More than 150 elected officials from across the Northwest have teamed up to speak out against coal and oil trains. Their new group, the Safe Energy Leadership Alliance, held its third meeting in Portland Tuesday.
Washington's King County Executive Dow Constantine has stepped up to chair the group. It includes officials from Oregon, Washington, Idaho and British Columbia.
The leaders have major concerns about the safety and environmental risks of coal and oil trains. But none of them alone has much power to stop them.
"There is certainly a big challenge for any of us individually," Constantine said. "I represent a jurisdiction of 2 million people with a multi-billion-dollar budget, yet the possibility of an oil train derailing and polluting Puget Sound or one of our rivers or a train exploding in downtown Seattle is well beyond our capacity even as one of the largest local jurisdictions in the country."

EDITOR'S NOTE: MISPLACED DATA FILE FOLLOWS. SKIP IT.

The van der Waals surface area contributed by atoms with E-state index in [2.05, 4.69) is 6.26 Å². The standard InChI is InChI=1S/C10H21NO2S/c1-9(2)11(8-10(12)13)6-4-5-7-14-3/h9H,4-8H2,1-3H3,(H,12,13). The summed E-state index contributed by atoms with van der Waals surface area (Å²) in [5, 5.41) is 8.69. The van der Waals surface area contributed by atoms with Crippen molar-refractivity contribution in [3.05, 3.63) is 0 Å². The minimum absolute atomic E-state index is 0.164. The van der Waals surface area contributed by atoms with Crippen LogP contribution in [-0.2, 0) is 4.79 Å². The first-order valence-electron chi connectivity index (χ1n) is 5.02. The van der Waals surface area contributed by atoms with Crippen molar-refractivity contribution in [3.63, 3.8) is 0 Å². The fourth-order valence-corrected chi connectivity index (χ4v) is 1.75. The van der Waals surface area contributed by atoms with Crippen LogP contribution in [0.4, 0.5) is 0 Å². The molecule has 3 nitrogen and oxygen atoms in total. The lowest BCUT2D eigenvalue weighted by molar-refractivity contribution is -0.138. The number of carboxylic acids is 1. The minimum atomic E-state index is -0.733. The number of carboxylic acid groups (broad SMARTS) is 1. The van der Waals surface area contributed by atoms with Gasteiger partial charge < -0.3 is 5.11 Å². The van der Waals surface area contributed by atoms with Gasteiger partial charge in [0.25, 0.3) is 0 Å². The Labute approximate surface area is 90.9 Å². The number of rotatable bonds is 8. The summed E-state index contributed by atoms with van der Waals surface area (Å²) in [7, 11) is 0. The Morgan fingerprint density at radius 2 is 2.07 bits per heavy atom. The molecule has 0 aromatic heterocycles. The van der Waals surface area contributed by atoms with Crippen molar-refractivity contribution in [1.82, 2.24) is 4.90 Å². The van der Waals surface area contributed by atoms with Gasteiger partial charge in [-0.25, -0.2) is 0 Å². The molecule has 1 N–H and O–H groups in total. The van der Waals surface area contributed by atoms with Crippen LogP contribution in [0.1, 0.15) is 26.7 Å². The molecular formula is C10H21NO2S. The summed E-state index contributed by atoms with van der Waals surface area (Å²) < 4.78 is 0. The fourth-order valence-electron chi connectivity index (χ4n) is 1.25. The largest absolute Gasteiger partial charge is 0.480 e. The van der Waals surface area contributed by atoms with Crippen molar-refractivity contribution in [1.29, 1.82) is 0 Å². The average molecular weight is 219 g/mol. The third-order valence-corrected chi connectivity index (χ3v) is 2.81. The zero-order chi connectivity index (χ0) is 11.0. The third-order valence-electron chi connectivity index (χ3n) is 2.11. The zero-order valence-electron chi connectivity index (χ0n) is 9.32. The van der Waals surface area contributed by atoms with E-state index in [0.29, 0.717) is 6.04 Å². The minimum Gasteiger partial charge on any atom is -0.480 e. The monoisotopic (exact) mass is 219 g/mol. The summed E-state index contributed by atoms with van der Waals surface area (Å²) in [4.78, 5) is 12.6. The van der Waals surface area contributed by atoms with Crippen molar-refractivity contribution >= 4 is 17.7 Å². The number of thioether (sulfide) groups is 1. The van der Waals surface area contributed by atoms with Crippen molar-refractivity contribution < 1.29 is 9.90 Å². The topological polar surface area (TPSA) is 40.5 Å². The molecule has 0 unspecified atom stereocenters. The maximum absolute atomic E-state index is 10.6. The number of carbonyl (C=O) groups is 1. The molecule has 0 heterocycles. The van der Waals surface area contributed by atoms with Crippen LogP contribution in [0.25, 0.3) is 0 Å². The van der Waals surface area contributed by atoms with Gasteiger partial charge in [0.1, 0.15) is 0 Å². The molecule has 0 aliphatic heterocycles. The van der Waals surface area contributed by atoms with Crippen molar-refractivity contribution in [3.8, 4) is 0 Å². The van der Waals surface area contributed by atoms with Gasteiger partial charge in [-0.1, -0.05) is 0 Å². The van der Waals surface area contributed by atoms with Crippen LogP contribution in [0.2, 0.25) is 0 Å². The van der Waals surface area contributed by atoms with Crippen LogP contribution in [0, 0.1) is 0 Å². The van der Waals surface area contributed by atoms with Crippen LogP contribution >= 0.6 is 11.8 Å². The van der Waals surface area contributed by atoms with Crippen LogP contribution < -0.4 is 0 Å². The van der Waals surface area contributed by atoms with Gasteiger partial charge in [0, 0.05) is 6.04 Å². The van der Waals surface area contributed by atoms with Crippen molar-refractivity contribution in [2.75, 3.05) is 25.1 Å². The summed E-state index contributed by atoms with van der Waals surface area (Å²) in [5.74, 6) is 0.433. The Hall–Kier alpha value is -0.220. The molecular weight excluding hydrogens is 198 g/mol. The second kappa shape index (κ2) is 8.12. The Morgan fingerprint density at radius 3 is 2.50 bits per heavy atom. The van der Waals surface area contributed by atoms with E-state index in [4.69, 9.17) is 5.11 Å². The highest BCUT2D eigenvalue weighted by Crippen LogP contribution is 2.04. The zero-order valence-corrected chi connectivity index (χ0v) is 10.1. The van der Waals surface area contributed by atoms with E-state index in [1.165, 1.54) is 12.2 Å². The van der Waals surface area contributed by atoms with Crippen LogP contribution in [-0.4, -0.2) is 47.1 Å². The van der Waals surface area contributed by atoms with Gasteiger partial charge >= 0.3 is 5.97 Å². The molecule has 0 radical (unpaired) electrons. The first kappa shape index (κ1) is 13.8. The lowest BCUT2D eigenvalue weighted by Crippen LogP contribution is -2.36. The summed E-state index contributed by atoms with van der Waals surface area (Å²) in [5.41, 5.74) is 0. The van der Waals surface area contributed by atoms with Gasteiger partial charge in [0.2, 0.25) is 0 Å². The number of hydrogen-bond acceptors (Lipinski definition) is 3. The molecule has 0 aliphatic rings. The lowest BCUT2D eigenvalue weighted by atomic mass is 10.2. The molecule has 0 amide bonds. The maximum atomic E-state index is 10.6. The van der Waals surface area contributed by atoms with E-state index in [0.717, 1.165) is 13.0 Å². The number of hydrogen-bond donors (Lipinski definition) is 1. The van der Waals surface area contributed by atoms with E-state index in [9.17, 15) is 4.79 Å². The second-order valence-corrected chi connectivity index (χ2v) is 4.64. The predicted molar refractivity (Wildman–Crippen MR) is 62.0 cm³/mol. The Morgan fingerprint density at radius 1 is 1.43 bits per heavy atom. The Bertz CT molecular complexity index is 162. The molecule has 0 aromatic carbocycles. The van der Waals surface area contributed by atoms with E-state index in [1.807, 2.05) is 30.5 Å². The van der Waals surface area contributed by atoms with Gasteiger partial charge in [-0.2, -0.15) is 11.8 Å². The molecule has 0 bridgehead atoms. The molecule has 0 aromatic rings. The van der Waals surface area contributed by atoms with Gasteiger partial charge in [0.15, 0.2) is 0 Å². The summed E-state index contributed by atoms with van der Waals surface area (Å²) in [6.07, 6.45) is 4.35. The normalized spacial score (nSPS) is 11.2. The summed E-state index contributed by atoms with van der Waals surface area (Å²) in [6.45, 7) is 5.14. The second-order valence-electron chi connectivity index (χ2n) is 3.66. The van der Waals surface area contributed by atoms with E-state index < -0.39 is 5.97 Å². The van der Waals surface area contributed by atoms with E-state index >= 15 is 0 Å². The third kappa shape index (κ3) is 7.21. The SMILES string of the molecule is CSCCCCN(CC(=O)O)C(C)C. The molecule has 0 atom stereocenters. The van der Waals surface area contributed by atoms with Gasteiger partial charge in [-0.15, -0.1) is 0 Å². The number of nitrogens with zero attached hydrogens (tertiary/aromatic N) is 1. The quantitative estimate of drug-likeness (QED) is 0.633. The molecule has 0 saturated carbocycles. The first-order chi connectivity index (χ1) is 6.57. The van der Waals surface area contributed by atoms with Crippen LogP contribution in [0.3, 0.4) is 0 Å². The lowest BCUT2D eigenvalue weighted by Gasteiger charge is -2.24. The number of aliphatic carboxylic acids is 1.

The local leaders are hoping that banding together will give them a louder voice and more power to stop new oil and coal terminals from being approved.
Mark Gamba, a city councilor in Milwaukie, Oregon, says if an oil train derails while passing through his town, it could take out the fire station and any chance of containing the damage. He's hoping there's power in numbers to stem the rising tide of oil train traffic through the region.
"We're small fish really," Gamba said. "When you think about a city councilor in Milwaukie, and you're going up against the railroads, you don't have a chance in hell. But when you're talk about 150 city councilors and county commissioners and tribal leaders and legislators and metro councilors, that all of a sudden is something to be reckoned with."
At the meeting Tuesday, the group agreed to send a letter of support for a Washington bill that would improve oil train safety, and to reach out to Oregon's new governor Kate Brown with their concerns. They also heard a presentation on the increasing risk of oil and coal transport in the Columbia River Gorge and discussed surveying first responders across the region on how prepared they are to handle an oil train derailment.